We are delighted to publish this guest review by Isobel Elstob who visited the Beautiful Science Exhibition at the British Library for Medical Humanities. The exhibition is showing until 26 May 2014.
Review of Beautiful Science: Picturing Data, Inspiring Insight
Folio Society Gallery, British Library
20th February – 26th May, 2014
Correspondence to: email@example.com
How do we represent the material – and immaterial – world visually? This is the question that underpins the Folio Society’s exhibition Beautiful Science at the British Library. The Folio Society Gallery, in which the exhibition is displayed, is a small and awkward space that functions vertically and can be entered from two sides. This is important because such a space has very little to offer the curators in terms of dictating a visitor’s viewing route. The result of this is a non-linear viewing experience that the curators have counteracted through a thematic, rather than chronological, display of objects.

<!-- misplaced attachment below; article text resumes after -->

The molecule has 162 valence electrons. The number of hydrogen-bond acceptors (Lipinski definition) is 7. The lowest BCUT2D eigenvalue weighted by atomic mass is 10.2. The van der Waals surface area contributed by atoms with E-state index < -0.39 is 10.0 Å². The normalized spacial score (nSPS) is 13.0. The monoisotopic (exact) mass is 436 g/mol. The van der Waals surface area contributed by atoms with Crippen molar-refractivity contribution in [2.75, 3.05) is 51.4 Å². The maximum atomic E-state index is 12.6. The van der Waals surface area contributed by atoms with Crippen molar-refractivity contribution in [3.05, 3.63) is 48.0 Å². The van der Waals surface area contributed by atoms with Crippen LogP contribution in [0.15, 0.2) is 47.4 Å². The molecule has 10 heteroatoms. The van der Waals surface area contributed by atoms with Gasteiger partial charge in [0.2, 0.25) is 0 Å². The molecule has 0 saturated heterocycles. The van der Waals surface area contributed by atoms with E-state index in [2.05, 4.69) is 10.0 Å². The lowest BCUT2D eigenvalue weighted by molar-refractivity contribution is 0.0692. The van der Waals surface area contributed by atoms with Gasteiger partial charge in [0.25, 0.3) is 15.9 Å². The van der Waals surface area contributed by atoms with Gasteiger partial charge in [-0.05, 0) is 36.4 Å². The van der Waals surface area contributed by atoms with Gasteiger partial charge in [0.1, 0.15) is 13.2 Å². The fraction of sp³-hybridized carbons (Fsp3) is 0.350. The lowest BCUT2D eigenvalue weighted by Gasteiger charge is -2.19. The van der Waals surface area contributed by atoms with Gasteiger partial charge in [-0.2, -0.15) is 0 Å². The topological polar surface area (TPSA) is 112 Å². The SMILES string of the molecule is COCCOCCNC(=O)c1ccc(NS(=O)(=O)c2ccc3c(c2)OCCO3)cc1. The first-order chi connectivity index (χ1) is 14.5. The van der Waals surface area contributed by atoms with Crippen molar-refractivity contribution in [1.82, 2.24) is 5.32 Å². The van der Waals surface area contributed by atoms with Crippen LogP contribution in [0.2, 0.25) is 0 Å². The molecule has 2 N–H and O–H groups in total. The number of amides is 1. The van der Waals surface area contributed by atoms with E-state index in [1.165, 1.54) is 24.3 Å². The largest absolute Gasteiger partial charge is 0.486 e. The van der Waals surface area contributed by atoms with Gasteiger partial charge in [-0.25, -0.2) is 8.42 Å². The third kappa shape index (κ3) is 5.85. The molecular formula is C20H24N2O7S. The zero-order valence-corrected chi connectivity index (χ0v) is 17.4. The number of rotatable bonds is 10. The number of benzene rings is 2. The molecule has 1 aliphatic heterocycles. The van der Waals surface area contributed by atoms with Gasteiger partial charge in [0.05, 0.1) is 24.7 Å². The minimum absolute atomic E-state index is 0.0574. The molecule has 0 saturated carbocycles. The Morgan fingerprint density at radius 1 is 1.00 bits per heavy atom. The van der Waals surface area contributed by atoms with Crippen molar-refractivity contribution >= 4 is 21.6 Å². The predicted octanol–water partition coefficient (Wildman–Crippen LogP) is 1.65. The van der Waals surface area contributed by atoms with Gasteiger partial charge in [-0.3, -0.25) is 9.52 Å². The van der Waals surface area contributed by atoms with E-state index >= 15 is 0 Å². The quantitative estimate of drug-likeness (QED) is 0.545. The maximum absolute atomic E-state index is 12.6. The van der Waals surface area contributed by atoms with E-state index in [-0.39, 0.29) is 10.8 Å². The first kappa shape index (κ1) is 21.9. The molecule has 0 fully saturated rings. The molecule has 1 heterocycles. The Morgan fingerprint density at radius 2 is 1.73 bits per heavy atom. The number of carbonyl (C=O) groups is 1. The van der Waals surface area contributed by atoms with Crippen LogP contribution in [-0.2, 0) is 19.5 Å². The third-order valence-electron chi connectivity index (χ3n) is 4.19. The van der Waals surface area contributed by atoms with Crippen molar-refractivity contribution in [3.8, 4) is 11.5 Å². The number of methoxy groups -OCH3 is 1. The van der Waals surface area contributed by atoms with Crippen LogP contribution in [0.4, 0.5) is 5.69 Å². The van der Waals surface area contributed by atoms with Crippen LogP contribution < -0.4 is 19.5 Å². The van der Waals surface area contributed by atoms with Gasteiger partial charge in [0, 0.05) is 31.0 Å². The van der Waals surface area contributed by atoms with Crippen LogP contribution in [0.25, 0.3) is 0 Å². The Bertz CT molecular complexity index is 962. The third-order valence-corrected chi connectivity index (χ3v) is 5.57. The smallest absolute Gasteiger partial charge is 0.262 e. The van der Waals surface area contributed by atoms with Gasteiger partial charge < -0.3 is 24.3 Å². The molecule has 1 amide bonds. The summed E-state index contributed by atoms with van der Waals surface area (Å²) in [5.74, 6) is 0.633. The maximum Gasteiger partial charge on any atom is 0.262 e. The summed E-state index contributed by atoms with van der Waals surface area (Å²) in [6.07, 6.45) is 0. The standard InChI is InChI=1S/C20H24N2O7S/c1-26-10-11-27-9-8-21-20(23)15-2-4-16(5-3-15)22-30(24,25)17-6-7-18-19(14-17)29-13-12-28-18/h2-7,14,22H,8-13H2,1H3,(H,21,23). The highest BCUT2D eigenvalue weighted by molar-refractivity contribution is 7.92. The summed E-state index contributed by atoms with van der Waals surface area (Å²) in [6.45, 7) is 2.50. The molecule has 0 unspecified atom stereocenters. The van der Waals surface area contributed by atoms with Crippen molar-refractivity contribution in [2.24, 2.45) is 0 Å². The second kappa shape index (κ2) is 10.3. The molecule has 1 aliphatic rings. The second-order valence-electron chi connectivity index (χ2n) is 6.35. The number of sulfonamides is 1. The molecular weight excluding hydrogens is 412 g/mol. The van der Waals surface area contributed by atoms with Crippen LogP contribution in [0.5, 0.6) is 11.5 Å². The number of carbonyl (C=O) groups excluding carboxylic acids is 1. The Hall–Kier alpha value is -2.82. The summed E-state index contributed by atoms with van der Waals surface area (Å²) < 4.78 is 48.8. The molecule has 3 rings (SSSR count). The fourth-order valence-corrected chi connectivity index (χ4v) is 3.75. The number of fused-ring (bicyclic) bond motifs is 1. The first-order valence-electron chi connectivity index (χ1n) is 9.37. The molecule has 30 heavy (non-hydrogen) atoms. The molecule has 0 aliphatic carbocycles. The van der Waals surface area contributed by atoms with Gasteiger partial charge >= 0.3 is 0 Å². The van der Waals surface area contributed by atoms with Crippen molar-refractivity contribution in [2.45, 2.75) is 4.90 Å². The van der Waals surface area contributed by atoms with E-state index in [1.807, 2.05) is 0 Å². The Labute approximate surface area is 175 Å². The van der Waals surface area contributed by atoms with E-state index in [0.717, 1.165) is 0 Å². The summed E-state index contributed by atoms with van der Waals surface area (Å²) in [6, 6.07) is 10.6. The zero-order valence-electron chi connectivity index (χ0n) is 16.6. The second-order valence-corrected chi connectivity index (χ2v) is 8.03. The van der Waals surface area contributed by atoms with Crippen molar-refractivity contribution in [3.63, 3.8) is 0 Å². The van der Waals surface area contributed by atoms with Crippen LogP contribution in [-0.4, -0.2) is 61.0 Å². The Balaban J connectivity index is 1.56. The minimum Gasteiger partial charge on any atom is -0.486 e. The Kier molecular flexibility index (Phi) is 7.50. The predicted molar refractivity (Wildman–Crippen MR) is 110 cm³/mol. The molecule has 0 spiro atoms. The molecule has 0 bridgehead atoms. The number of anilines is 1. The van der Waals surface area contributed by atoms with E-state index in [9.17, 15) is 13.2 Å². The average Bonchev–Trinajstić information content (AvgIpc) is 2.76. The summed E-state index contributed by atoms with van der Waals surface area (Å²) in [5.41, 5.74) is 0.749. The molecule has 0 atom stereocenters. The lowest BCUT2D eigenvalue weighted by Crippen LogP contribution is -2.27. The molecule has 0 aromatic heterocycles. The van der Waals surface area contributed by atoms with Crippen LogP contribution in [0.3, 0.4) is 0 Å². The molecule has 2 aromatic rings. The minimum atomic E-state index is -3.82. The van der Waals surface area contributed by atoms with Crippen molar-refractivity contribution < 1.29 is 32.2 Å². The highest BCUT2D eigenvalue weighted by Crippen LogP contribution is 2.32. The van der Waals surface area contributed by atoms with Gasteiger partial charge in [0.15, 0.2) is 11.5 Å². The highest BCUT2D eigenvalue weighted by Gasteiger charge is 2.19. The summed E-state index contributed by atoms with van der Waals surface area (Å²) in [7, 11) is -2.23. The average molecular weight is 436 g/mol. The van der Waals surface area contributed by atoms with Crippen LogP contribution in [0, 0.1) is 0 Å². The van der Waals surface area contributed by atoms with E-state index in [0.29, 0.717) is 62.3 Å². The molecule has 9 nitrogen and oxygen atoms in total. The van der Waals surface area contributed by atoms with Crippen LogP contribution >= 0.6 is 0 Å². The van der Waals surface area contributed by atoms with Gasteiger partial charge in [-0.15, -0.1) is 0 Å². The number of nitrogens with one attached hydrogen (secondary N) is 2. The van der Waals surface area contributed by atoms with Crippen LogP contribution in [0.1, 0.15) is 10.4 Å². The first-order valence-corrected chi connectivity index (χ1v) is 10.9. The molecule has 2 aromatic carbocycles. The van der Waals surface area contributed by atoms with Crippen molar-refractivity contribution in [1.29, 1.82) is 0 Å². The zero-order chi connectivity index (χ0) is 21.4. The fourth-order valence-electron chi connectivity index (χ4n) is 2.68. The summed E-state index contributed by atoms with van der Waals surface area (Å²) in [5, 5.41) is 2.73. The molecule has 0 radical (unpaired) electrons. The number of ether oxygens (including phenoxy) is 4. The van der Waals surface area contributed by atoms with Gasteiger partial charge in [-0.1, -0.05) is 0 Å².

The themes that the curators have selected for representation are ‘Weather and Climate’, ‘Public Health’ and ‘The Tree of Life’. Within each of these sections, too, there is less a sense of chronology than the ambition to compare like-with-like pan-historically; in fact, the desire to demonstrate either the accuracy or the usefulness of past methods of visualising phenomena by displaying them beside recent, most often computerised, models. A particularly attractive example of this approach is the inclusion of HMS Rochester Ship’s Journal from the early eighteenth century (1709-12) displayed dialogically beside the UK Met Office’s computerised and interactive two-dimensional globe on which bright pink and blue lines shift and shimmer. These lines represent weather data collected along the spice trade routes between the continents, such as that laboriously recorded by the Captain of the Rochester. This relationship between two examples of data collation and representation demonstrates the intelligent contemporary exploitation of the documentation of information historically. But it reveals something more problematic, too, for an exhibition that seeks to contrast the sophistication of our technology with the originality of our predecessors: the finely-rendered tabulated descriptions found in the Rochester‘s captain’s journal are more beautiful – to use the exhibition’s own choice of word – than the impressive computerised globe etched with brightly-coloured streaks. Beauty is not simply in the eye of the beholder. Beauty is inherently a natural phenomenon, and, therefore, one that exists – and that we will find – in our own, human, creations. The page of the Rochester‘s journal that has been selected for display demonstrates this – beautifully. Perched amongst the looping, precise handwriting of the ship’s captain, that describes ‘Moderate gales of Wind and fair Weather’, sits an ink drawing of a small, speckled bird. The captain, we are told, frequently interspersed his tables of data and description with similar sketches of ships, wildlife and places that he observed throughout his voyages. In such pages, then, are represented two aspects of this man’s – and all men’s – approach to the world: the objective and the subjective. The interaction and relationship between these two ideals permeates this exhibition. Before the mid-nineteenth century the concept of objectivity, as we understand its meaning today, did not exist. Rather than science requiring the removal of human agency in the representation of natural phenomena, it was experience, not self-effacement that had counted previously. We can see this in the words of Edmond Halley, whose 1686 map, An Account of the Trade Winds and Monsoons, is exhibited. Halley writes: ‘It is not the work of one, nor a few, but a multitude of Observers, to bring together their experience requisite to compose a perfect and complete History of these winds.’ The change in attitudes might be traced in Luke Howard’s 1847 Barometrographia, which we are told is amongst the earliest consistent scientific observations recorded, and, more than that, is, in part, mechanically drawn by a self-recording barograph over which Howard subsequently plotted the phases of the Moon. Mechanical objectivity in its genesis is thus displayed.